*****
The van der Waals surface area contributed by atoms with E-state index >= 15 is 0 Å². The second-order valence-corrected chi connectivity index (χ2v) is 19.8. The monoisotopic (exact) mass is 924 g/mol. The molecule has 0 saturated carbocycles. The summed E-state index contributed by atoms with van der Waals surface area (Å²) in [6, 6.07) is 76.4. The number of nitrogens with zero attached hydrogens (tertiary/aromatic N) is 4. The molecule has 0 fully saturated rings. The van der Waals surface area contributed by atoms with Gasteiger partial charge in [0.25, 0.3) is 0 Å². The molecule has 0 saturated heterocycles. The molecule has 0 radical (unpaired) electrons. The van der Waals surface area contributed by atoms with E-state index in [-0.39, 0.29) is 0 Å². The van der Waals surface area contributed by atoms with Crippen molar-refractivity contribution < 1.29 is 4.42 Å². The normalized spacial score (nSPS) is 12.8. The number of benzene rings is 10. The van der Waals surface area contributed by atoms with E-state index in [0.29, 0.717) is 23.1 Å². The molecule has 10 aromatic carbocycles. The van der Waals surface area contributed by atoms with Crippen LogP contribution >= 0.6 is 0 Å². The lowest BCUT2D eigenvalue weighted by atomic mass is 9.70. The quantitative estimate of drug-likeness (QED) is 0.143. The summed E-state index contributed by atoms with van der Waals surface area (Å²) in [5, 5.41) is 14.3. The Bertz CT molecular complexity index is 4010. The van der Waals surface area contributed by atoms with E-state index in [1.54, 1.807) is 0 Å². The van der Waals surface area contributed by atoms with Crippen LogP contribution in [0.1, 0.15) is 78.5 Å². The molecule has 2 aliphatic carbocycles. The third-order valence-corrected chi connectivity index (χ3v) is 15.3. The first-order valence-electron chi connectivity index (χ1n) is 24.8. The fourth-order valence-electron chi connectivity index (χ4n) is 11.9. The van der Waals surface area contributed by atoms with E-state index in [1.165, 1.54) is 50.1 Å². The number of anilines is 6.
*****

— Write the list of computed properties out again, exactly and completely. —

The van der Waals surface area contributed by atoms with E-state index >= 15 is 0 Å². The second-order valence-corrected chi connectivity index (χ2v) is 19.8. The monoisotopic (exact) mass is 924 g/mol. The molecule has 0 saturated carbocycles. The summed E-state index contributed by atoms with van der Waals surface area (Å²) in [6, 6.07) is 76.4. The number of nitrogens with zero attached hydrogens (tertiary/aromatic N) is 4. The molecule has 0 fully saturated rings. The van der Waals surface area contributed by atoms with Gasteiger partial charge in [0.25, 0.3) is 0 Å². The molecule has 0 saturated heterocycles. The molecule has 0 radical (unpaired) electrons. The van der Waals surface area contributed by atoms with E-state index in [-0.39, 0.29) is 0 Å². The van der Waals surface area contributed by atoms with Crippen molar-refractivity contribution < 1.29 is 4.42 Å². The normalized spacial score (nSPS) is 12.8. The number of benzene rings is 10. The van der Waals surface area contributed by atoms with E-state index in [0.29, 0.717) is 23.1 Å². The molecule has 10 aromatic carbocycles. The van der Waals surface area contributed by atoms with Crippen LogP contribution >= 0.6 is 0 Å². The lowest BCUT2D eigenvalue weighted by atomic mass is 9.70. The quantitative estimate of drug-likeness (QED) is 0.143. The summed E-state index contributed by atoms with van der Waals surface area (Å²) in [5, 5.41) is 14.3. The Bertz CT molecular complexity index is 4010. The van der Waals surface area contributed by atoms with E-state index in [1.54, 1.807) is 0 Å². The van der Waals surface area contributed by atoms with Crippen LogP contribution in [0.1, 0.15) is 78.5 Å². The molecule has 2 aliphatic carbocycles. The third-order valence-corrected chi connectivity index (χ3v) is 15.3. The first-order valence-electron chi connectivity index (χ1n) is 24.8. The fourth-order valence-electron chi connectivity index (χ4n) is 11.9. The van der Waals surface area contributed by atoms with E-state index in [1.165, 1.54) is 50.1 Å². The number of anilines is 6.